Philokalic Friday: St Neilos of Ancyra

I am publishing posts each Friday this Lent as I work my way through the latter half of volume 1 of The Philokalia, trans. Palmer, Sherrard, Ware. If you wish an introduction by me, read here; by Kallistos Ware, here.

At present, I am reading St Neilos (or Nilus or Nilos) of Ancyra’s (modern Ankara, Turkey; he died around 430, we think) ‘Ascetic Discourse’, on pages 199-250 of the English translation of The Philokalia, vol. 1. The text begins with some insights into wisdom and the philosophic life, as I blogged last Saturday. From here, Neilos moves into a discussion of how the monastic profession and ascetic life has fallen from its original ideals. Monks attach themselves to wealthy people and live in cities. They own property and are as undisciplined as anyone else.

It sounds rather high mediaeval, if you ask me! St Neilos is in the era of what I think of as the ‘second generation’ Desert Fathers (he’s not in the desert, of course), after the Origenist Controversy at the turn of the fifth century, when Antony, Pachomius, et al., are now ideals to pursue rather than the living embodiment of the monastic call. He is a contemporary of Shenoute of the White Monastery in Egypt and St Simeon the Stylite in Syria, as well as Sts Augustine of Hippo and John Cassian in Marseille.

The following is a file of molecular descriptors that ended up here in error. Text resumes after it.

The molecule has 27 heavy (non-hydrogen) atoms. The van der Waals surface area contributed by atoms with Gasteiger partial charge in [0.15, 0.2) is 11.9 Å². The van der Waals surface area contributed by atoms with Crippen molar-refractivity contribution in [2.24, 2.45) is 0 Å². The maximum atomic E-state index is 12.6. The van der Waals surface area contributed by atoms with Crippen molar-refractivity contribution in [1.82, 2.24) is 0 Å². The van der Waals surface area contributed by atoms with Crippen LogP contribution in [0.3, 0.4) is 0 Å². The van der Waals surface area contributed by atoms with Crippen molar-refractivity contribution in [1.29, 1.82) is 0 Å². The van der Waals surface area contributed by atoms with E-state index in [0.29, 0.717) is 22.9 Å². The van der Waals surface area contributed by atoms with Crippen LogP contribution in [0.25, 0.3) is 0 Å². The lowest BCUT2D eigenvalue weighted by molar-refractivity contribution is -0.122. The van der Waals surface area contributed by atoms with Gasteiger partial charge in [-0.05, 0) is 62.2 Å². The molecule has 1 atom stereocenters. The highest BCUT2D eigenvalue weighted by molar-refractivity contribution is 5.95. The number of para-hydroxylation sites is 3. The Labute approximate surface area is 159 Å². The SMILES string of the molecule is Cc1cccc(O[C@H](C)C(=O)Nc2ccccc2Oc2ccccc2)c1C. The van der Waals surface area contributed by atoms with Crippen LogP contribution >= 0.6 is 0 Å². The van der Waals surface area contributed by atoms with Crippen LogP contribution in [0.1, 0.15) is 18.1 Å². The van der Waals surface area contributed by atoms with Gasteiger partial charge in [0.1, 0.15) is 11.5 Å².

Monasticism in St Anthony’s day sort of began partly as a protest movement against a perceived ‘worldiness’ taking over the church after her alleged ‘triumph’ in the conversion of Constantine. Those who entered the deserts of Egypt, Syria, and Judaea with high ideals did so because they felt that the pure, high calling of the Christian life, the pursuit of Godmanhood, had been compromised by life in the city. So they went to the Desert and did battle with demons.

But 100 years later, it seems that rot has set in. The renewal and reform movement must be renewed and reformed.

Ecclesia semper reformanda — it’s not just a motto for Protestants.

St Neilos’ initial complaint is the amount of property monks and monasteries own. From St Anthony to Evagrius and Jerome, property was to be renounced by monks, family was to be forsaken, status to be shunned. St Neilos has some wise words about status we should consider wisely today, I think.